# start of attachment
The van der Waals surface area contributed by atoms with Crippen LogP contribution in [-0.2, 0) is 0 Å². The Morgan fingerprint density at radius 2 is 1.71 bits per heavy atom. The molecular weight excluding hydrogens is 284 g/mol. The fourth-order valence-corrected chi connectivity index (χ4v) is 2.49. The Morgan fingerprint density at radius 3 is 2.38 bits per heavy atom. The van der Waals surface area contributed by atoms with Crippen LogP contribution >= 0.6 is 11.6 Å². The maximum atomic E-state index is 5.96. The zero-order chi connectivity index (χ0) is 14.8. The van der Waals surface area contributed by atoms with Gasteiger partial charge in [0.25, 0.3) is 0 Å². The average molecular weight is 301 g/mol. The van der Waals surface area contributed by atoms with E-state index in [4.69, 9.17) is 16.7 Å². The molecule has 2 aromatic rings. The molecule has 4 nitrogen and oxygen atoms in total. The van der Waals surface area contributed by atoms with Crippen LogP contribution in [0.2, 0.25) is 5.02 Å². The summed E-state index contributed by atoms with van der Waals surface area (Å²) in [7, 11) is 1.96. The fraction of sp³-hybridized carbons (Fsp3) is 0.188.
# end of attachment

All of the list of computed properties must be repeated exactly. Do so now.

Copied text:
The van der Waals surface area contributed by atoms with Crippen LogP contribution in [-0.2, 0) is 0 Å². The Morgan fingerprint density at radius 2 is 1.71 bits per heavy atom. The molecular weight excluding hydrogens is 284 g/mol. The fourth-order valence-corrected chi connectivity index (χ4v) is 2.49. The Morgan fingerprint density at radius 3 is 2.38 bits per heavy atom. The van der Waals surface area contributed by atoms with Crippen LogP contribution >= 0.6 is 11.6 Å². The maximum atomic E-state index is 5.96. The zero-order chi connectivity index (χ0) is 14.8. The van der Waals surface area contributed by atoms with Gasteiger partial charge in [0.25, 0.3) is 0 Å². The average molecular weight is 301 g/mol. The van der Waals surface area contributed by atoms with E-state index in [4.69, 9.17) is 16.7 Å². The molecule has 2 aromatic rings. The molecule has 4 nitrogen and oxygen atoms in total. The van der Waals surface area contributed by atoms with Crippen LogP contribution in [0.2, 0.25) is 5.02 Å². The summed E-state index contributed by atoms with van der Waals surface area (Å²) in [7, 11) is 1.96. The fraction of sp³-hybridized carbons (Fsp3) is 0.188.